Since the baby has come along, we have even frequently had to schedule our intimate moments. You might scoff–what’s the point in sex if it isn’t spontaneous? Well, if you have to build up your interest/vitality/libido again after a baby has been tapdancing on your self image for 9+ months, plus all the hormonal madness and schedule changes, you need to schedule intimate time. I recommend picking one night a week (outside of date night, probably) that you expect to do some sexy cuddling. Get into the habit before the baby is born, if you’re expecting. A few weeks in the habit will help tremendously.

I find as I grow older and read more about others’ success, and the most synchronous relationships available for modeling after, I realize that an attitude of gratefulness is the greatest asset in an intimate coexistence. While I can’t brag that I am an expert–I have a short temper and a predisposition to assume the negative in a situation–our lives certainly go more smoothly when I remember to thank Jamie every day for some little thing I have noticed that makes me appreciate her. I love that she always makes sure I get inside OK when she drops me off for work (in case my key fob is failing, which has happened). I love that she does her best to keep our whirlwind lives from destroying our house daily. I love that she sends me text messages throughout the day with pictures, videos, and notes to keep me apprised of our daughter’s antics. But if I don’t tell her I love those things, she doesn’t know I need her to keep it up, to be my lifeline of love and hope in a screaming, phone ringing, angry driver world. And if both of you are working, it’s even more important, because you’re both surrounded by the dregs of negativity. When you come home and unload all that sludge on your partner, it’s no wonder they don’t feel like snuggling with Armus from Star Trek:NG.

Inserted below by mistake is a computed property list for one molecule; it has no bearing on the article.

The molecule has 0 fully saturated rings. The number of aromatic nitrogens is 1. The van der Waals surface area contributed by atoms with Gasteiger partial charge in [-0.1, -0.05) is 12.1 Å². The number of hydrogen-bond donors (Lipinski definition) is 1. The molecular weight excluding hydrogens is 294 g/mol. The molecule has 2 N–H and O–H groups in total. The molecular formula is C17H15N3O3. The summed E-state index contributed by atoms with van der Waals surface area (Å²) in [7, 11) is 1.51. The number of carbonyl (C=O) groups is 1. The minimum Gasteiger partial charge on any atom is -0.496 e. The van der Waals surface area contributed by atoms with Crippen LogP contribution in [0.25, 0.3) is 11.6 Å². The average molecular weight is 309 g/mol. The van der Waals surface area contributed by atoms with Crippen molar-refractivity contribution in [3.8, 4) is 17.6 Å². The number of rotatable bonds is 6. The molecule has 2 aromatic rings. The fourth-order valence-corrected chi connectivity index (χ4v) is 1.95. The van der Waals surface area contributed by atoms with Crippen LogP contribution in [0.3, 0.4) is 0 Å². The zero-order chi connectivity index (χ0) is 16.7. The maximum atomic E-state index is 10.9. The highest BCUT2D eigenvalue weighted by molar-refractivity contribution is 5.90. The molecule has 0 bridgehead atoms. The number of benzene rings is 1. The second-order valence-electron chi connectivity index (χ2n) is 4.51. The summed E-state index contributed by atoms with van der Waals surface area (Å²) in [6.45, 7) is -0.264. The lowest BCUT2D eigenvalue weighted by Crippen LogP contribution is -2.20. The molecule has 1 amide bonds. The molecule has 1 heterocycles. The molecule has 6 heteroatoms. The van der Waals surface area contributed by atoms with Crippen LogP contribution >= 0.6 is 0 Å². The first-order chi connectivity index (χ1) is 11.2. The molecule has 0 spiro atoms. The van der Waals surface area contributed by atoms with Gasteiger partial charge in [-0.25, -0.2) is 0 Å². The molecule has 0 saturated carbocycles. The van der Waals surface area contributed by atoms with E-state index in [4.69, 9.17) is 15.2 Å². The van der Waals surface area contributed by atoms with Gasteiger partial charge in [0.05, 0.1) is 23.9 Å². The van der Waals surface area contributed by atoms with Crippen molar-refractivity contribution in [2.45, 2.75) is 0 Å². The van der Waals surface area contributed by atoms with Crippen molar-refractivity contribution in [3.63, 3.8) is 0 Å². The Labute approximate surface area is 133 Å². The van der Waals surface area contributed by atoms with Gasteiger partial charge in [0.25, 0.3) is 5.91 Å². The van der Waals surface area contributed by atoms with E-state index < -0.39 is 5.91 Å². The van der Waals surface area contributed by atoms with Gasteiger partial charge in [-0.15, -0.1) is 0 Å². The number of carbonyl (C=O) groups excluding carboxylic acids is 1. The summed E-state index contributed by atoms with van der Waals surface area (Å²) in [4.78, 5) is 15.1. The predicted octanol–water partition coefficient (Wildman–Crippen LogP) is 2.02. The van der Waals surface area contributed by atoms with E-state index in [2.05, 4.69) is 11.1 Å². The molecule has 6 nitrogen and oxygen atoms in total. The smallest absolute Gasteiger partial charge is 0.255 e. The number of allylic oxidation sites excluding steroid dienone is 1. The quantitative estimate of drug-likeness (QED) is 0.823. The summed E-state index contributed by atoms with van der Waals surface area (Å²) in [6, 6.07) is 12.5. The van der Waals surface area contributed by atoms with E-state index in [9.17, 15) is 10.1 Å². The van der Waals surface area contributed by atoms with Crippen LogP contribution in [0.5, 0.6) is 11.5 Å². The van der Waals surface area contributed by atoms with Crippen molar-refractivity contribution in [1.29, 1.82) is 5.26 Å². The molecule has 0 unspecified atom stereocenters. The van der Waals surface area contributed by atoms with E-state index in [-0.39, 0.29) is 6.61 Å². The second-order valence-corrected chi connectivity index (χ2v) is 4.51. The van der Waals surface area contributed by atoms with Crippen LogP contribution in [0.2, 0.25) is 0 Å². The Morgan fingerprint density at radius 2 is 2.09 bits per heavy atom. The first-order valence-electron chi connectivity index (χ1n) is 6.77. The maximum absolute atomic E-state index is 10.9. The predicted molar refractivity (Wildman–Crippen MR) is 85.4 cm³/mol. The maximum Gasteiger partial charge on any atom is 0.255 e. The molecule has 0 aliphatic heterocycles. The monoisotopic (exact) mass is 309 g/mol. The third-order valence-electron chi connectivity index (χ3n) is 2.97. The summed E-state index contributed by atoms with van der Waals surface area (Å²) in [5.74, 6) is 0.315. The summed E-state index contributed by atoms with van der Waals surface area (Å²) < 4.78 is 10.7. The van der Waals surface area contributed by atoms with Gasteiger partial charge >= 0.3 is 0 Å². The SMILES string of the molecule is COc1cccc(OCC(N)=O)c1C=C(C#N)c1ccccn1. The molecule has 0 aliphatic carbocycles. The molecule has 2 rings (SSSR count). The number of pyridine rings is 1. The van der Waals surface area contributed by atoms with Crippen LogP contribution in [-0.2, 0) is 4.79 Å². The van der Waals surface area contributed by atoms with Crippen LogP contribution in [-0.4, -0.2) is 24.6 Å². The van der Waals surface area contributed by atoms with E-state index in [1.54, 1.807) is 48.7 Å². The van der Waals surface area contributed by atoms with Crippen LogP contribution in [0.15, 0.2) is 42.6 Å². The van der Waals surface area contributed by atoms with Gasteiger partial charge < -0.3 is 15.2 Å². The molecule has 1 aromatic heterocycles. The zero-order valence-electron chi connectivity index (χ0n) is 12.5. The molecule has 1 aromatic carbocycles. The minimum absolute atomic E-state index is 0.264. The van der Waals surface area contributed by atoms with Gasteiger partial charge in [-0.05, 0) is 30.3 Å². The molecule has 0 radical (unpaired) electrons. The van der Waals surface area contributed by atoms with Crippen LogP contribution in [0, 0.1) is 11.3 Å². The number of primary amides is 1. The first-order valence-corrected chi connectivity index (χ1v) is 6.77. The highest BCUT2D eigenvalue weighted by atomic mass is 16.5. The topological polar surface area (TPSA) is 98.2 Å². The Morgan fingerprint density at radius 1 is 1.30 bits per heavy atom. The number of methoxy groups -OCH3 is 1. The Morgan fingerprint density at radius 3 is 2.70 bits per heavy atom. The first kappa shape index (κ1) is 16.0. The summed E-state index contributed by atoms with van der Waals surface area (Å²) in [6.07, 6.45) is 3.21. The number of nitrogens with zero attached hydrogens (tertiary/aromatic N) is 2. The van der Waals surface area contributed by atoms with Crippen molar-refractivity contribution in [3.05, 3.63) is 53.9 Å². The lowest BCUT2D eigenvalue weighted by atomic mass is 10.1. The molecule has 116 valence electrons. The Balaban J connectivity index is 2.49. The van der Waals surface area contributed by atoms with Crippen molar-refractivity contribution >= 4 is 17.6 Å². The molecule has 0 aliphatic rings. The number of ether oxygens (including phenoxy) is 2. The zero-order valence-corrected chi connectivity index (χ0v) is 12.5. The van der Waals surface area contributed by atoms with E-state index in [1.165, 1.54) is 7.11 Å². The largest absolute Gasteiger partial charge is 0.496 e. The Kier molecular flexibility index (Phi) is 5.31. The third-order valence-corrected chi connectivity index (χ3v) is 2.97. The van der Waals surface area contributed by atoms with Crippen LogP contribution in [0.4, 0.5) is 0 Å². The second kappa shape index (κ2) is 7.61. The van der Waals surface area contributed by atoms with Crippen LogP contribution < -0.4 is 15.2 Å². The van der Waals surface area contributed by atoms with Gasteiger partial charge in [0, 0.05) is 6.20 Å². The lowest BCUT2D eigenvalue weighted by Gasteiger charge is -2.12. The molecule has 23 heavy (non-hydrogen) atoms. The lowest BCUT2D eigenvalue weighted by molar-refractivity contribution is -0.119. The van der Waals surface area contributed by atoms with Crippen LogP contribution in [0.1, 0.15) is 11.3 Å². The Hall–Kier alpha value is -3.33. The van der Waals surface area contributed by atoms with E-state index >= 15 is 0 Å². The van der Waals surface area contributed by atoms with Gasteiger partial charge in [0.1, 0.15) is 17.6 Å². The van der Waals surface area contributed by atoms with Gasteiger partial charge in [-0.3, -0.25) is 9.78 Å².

Of course, being mean or being nice or romantic or flirtatious or or or… That’s all habit. I recommend that, if you have a smart phone, you program your calendar to alert you a few times a day. Mine tells me to tell Jamie I love her at 9, tell her something nice about her at noon, and kiss her at 3 (when I would be getting home from work). We make a point to kiss goodbye every morning at 5:30 when I’m leaving for work. Sometimes I still forget. But when I don’t, it certainly makes for more pleasant conversation when I get home.

It may be cliché, but just think–what if the last thing they hear you say each day isn’t “I love you?” Don’t let them dream of anyone but you–plant the seed.